If religious ethics is true, then there can be no such thing as moral progress, because the moral principles accepted by primative people living in biblical times was perfect, which means it cannot be improved. Progress in General
If religious ethics is true, then there can be no such thing as moral progress, because the moral principles accepted by primative people living in biblical times was perfect, which means it cannot be improved.
Progress in General
Would you trust your child to a doctor that has read no medical text book that had been written in the last two thousand years?
If you needed a bridge built, would you consider the best bridge builder to be somebody who popped into this century after last working to help Caesar cross the Rhine River?
It seems unlikely.
It seems unwise.
The Possibility of Moral Progress
Yet, there are those who think that we should structure society according to moral principles and practice set down two thousand years ago, and ignore anything written or said since that time. Those ancient principles, they assert, were perfect. This means that nothing discovered since then can improve on those principles.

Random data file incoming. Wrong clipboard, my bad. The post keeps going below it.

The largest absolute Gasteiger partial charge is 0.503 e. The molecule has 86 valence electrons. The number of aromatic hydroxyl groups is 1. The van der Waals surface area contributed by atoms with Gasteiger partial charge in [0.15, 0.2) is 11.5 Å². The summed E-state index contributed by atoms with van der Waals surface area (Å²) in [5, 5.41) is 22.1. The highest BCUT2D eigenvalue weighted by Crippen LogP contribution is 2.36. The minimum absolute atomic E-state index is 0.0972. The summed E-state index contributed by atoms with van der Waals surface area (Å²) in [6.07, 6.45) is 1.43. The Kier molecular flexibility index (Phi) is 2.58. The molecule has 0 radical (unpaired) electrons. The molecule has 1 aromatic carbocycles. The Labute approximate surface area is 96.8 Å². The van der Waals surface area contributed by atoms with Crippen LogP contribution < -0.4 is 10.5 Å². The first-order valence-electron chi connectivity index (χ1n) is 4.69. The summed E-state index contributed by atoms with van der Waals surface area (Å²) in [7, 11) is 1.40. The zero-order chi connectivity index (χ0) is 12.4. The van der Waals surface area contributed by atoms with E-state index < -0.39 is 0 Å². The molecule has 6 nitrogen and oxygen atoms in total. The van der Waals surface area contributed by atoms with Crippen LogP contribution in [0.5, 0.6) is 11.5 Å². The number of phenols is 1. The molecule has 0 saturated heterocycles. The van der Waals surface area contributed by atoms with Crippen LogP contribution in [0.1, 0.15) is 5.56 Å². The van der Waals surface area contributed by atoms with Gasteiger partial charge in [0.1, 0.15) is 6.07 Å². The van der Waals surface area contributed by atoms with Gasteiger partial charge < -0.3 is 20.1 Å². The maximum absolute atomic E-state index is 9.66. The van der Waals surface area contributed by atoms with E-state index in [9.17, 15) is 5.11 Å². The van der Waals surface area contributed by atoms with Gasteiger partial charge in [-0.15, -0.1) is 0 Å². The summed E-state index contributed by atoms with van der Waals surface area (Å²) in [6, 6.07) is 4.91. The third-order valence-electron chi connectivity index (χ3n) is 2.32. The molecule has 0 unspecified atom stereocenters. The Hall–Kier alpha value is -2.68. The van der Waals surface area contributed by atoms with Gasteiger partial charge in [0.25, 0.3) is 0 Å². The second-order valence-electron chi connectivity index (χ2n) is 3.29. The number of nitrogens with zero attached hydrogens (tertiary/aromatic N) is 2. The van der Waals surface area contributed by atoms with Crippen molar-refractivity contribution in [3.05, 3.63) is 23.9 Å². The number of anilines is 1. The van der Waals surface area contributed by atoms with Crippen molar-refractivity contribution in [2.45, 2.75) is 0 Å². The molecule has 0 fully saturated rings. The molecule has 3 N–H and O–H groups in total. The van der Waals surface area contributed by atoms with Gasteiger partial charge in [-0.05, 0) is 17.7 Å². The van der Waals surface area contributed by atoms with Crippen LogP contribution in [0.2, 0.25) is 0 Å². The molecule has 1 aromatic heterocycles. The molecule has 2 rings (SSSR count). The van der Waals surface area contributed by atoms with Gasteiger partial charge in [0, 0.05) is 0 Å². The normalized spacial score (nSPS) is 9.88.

This is as dangerous as trusting your child to a doctor or your bridge to an engineer who thinks that nothing positive could have been discovered and no improvements made over the past two millennia.
Not a Relativist Argument
This is not an argument for common moral relativism -- a view with which I emphatically disagree. This view is willing to treat moral principles like medicine and engineering. The principles have not changed -- at least not much. However, our understanding of those principles has improved significantly over time. Over the course of that improvement, religion has been more of a hindrance than a help.